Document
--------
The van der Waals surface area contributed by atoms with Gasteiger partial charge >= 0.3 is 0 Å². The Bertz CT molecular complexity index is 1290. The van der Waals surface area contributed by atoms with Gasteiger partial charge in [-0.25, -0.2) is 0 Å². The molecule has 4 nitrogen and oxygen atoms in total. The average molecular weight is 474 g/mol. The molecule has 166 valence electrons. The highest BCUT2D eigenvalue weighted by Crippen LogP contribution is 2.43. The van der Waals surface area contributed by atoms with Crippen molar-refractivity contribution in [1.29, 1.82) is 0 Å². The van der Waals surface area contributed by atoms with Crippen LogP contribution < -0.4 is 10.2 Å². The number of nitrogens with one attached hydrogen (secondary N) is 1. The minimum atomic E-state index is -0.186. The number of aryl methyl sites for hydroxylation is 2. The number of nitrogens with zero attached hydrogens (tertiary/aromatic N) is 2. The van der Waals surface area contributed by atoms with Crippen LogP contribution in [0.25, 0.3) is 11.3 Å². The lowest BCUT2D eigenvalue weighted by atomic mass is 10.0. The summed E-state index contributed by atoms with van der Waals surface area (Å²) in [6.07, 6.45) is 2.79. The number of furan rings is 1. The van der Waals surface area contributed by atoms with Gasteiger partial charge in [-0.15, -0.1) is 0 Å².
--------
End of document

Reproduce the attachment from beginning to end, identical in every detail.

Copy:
The van der Waals surface area contributed by atoms with Gasteiger partial charge >= 0.3 is 0 Å². The Bertz CT molecular complexity index is 1290. The van der Waals surface area contributed by atoms with Gasteiger partial charge in [-0.25, -0.2) is 0 Å². The molecule has 4 nitrogen and oxygen atoms in total. The average molecular weight is 474 g/mol. The molecule has 166 valence electrons. The highest BCUT2D eigenvalue weighted by Crippen LogP contribution is 2.43. The van der Waals surface area contributed by atoms with Crippen molar-refractivity contribution in [1.29, 1.82) is 0 Å². The van der Waals surface area contributed by atoms with Crippen LogP contribution < -0.4 is 10.2 Å². The number of nitrogens with one attached hydrogen (secondary N) is 1. The minimum atomic E-state index is -0.186. The number of aryl methyl sites for hydroxylation is 2. The number of nitrogens with zero attached hydrogens (tertiary/aromatic N) is 2. The van der Waals surface area contributed by atoms with Crippen LogP contribution in [0.25, 0.3) is 11.3 Å². The lowest BCUT2D eigenvalue weighted by atomic mass is 10.0. The summed E-state index contributed by atoms with van der Waals surface area (Å²) in [6.07, 6.45) is 2.79. The number of furan rings is 1. The van der Waals surface area contributed by atoms with Gasteiger partial charge in [-0.15, -0.1) is 0 Å².